Carousel, Opera North Festival Theatre

It’s the day after seeing Opera North’s production of Rodgers and Hammerstein’s wonderful musical Carousel and I’m still tearing up just thinking about it. There wasn’t a dry eye in the house and, by the final full cast rendition of “You’ll Never Walk Alone”, our emotions had been well and truly put through the wringer.

But let’s go back to the beginning. From the opening bars of the overture, we are pulled in straight away to the middle of the carnival and the eponymous carousel. The set is simple yet stunning with the shadows of the fairground horses whirling around the walls above. A huge circle festooned in lights descends and transforms into the carousel where Billy Bigelow and Julie Jordan first meet and fall in love. It is no straightforward love affair – Julie is a respectable mill worker who throws caution to the wind in the face of all the warnings against travelling fairground worker Billy who has broken many girls’ hearts and has no intention of settling down. No intentions until now, that is. In the beautiful love song, “If I Loved You”, they both imagine how it would be if they were to fall in love and marry and, on a romantic moonlit night surrounded by falling blossom, they decide to do just that.

Cue a couple of months later and the idyll is starting to crack. Billy is out of work, hanging out with a bad crowd and, worst of all, has started to beat Julie. He doesn’t sound a very sympathetic character does he, but we know, deep down, that he really loves her and is trying his best to do right by her in his own way. Unfortunately his way ends tragically after his involvement in a botched robbery attempt leads to his death and Julie is left alone to bring up their unborn child. Billy is taken before a judge in Heaven who allows him to go back to Earth for one more day to make amends to his troubled wife and daughter. OK, the plot sounds a bit daft, and there is some dodgy non pc dialogue, but I defy anyone not to get totally immersed in the storytelling and the emotional drama on display.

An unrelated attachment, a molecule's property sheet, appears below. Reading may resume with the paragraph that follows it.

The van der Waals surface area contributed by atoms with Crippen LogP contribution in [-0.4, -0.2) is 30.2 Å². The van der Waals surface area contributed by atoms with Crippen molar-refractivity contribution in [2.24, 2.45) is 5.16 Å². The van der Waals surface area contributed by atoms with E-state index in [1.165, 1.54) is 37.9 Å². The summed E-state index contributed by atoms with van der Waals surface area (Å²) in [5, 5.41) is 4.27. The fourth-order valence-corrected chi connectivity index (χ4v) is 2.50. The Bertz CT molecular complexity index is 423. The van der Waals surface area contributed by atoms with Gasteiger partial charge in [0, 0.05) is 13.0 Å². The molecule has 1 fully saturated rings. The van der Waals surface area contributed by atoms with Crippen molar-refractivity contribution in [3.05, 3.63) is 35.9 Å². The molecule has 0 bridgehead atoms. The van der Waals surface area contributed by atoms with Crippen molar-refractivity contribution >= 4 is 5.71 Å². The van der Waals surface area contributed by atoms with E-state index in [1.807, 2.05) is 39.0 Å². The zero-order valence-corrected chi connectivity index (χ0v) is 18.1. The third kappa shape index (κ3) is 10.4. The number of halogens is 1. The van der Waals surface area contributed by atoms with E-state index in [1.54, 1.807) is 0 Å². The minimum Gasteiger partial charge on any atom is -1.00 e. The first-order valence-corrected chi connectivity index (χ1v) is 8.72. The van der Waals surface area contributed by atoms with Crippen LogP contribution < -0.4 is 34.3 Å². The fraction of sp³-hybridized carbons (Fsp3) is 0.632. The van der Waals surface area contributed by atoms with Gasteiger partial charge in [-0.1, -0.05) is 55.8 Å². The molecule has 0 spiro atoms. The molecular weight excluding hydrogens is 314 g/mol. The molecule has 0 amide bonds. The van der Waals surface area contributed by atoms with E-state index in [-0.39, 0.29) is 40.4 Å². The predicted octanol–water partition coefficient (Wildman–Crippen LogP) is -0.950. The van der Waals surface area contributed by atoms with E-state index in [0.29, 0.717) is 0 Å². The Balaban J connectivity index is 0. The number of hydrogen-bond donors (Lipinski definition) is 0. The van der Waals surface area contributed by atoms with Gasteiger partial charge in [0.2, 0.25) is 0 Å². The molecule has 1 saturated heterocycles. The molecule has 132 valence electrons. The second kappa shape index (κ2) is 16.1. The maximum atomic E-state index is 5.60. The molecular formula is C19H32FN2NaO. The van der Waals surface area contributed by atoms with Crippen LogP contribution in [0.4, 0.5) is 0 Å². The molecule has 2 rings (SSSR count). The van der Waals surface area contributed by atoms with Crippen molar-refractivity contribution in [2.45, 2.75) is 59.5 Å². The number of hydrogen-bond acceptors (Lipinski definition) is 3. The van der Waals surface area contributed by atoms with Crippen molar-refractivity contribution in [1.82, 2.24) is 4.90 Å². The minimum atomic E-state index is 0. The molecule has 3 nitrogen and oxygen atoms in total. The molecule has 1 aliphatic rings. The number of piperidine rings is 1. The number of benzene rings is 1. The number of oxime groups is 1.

It helps, of course, that the songs and music are glorious and, as you would expect from a renowned opera company like Opera North, the calibre of the performers, the orchestra, the chorus, the staging and lighting are of the highest quality. Gillene Butterfield and Keith Higham as Julie and Billy, Stuart Neal as Ligger, Aoife O’Sullivan as Carrie are all excellent as is Yvonne Howard as Nettie whose rendition of “You’ll Never Walk Alone” will melt the stoniest of hearts. There are also some great action packed dance scenes and chorus numbers and a beautiful ballet sequence with Beverley Grant as Louise. Lovers of musical theatre – this is a real treat, I urge you to see it.

Irene Brownlee